It’s a psychological battle as much as it is a series of gunfights, a game about manipulation and control as you attempt to make your foes react in specific ways while you try to keep your own team working together. And you never feel safe. An attack can come from anywhere, usually everywhere all at once, and after all these years of feeling safe behind a wall, Siege’s destructible environments force you to think on your feet and trust no wall. Best of all, it looks like Ubisoft Montreal’s shooter is here to stay as a second year of post-release content is on its way and the player count continues to rise.
Left 4 Dead 2
Left 4 Dead 2’s zombies aren’t like other zombies. They crash over you like waves, crawling up walls and leaping across gaps. They’re accompanied by specials: highly-evolved undead that force you to work together. A smoker will drag you off into an alley with its long tongue where you’ll be mobbed by common undead. A hunter will pin you to the asphalt before tearing out your throat. A boomer will charge right into your face and explode, drowning you in green gloop.
Even though zombies are a dime a dozen and Left 4 Dead 2 has been around for a long time, the tension, level design, and countless mods ensure it remains a compelling romp, perfect if you’re looking for some four-player co-op.
It may have inspired elements of other co-op games, like Killing Floor and its sequel, but only Warhammer: End Times - Vermintide has really attempted to replicate the whole of Left 4 Dead. It’s worth a look, too, switching zombies for giant ratmen and modern America for a gothic fantasy city.
Want more? Here's our Left 4 Dead 2 review.
Team Fortress 2
Team Fortress 2 is perpetually changing. It’s a class-based affair in which angry cartoon men capture briefcases, escort bombs, and stand on nodes. It’s fundamentally brilliant and easily one of the best games on PC. It’s also a game that’s evolved a great deal since it launched and now contains mountains of user-created content, maps, modes, a competitive mode and, of course, hats.
The changes made since launch have shredded the original class boundaries. New items and weapons have dramatically expanded a player’s abilities. The Demoman started life as a defensive, mine-laying Scotsman who would fill corridors with explosives and draw players into his traps. Now, with broadsword and shield in hand he can charge out to the front lines, cleaving snipers in two. A sniper would have once stood at the back, taking potshots with his rifle. Now he can choose to advance, popping out from corners and firing arrows into groups of players.
The fundamentals, however, remain the same: you pick a character from a cast of nine and take your place on a team. Modes include capture the flag and King of the Hill, but we suggest you try Payload, in which a team drives a bomb forward on a rail track, while their opponents desperately attempt to hold them back.
Want more? Here's our Team Fortress 2 review.
This is where it all began. Not just the popularity of the FPS genre, mods, and over-the-top violence, but also PC games as mainstream entertainment. Doom’s importance can’t be overlooked. A few years ago, it celebrated its 20th birthday, and we couldn't help waxing nostalgic, remembering Doom 20 years later.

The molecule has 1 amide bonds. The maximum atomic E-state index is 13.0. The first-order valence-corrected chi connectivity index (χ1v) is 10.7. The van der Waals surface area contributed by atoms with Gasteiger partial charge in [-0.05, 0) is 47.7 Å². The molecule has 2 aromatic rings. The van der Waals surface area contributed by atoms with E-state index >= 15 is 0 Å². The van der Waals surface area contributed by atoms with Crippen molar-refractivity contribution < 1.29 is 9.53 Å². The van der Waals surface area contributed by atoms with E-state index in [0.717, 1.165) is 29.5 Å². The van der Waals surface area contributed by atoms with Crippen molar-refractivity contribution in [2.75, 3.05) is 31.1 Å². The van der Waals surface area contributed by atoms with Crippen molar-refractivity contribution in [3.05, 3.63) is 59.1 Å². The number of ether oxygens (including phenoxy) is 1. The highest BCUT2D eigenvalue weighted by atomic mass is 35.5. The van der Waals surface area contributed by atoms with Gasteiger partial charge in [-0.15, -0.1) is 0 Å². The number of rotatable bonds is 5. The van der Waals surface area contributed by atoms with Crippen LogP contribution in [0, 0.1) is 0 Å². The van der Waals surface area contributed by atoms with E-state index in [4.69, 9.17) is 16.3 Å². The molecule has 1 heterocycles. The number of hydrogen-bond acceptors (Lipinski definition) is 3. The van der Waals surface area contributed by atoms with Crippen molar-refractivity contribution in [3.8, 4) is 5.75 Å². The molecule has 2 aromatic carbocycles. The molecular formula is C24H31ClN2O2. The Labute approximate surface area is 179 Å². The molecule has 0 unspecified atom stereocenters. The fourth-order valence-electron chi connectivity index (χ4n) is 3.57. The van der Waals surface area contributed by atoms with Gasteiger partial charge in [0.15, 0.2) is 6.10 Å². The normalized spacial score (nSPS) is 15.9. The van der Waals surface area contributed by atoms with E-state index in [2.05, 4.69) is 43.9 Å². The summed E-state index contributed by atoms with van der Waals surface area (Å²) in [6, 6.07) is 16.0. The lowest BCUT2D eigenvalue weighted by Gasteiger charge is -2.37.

Its legacy is obviously important, and for a considerable length of time, corridor shooters were simply known as ‘Doom clones’. But behind this legacy is simply a great game, worthy of celebrating regardless of all the great things that Doom pioneered.
Wildly diverse enemies, all plucked from the bowels of hell; big, satisfying guns that make you sprout testicles all over your body; devilish labyrinths bursting with secrets and monsters – it has all the ingredients we still want from our shooters, minus the decades of baggage they now bring with them.
And it’s not some nostalgia-draped artefact that we’re rolling out here because of fond memories. Doom is still a whole heap of fun today, in great part due to a community of modders that continue to breathe life into a game that’s older than a lot of people who are playing it.
Call of Duty 2
Call of Duty 2's The End of the Beginning mission starts with you in the back of a flatbed truck driving into El Daba, Egypt. Dust fills your view, kicked up by Greta Garbo, the tank in front. A plane streaks by overhead, pouring out smoke, before crashing into the desert floor. The soldier behind you, Pvt. MacGregor, ducks for cover and puts a hand to his tin helmet. You pass through the city gates just as a minaret near the city centre explodes into brick dust.
It’s the detail that hooks you into this; a World War II shooter that remains unsurpassed. That drive into El Daba – with every ally named and every tank titled – lets you know that you are part of something larger. That sense carries into the genre-changing mechanics of the game. Enemy spawn points mean you are forever under pressure to advance. You can’t sit in cover shooting Nazis until their numbers deplete, the only way for relief is forward.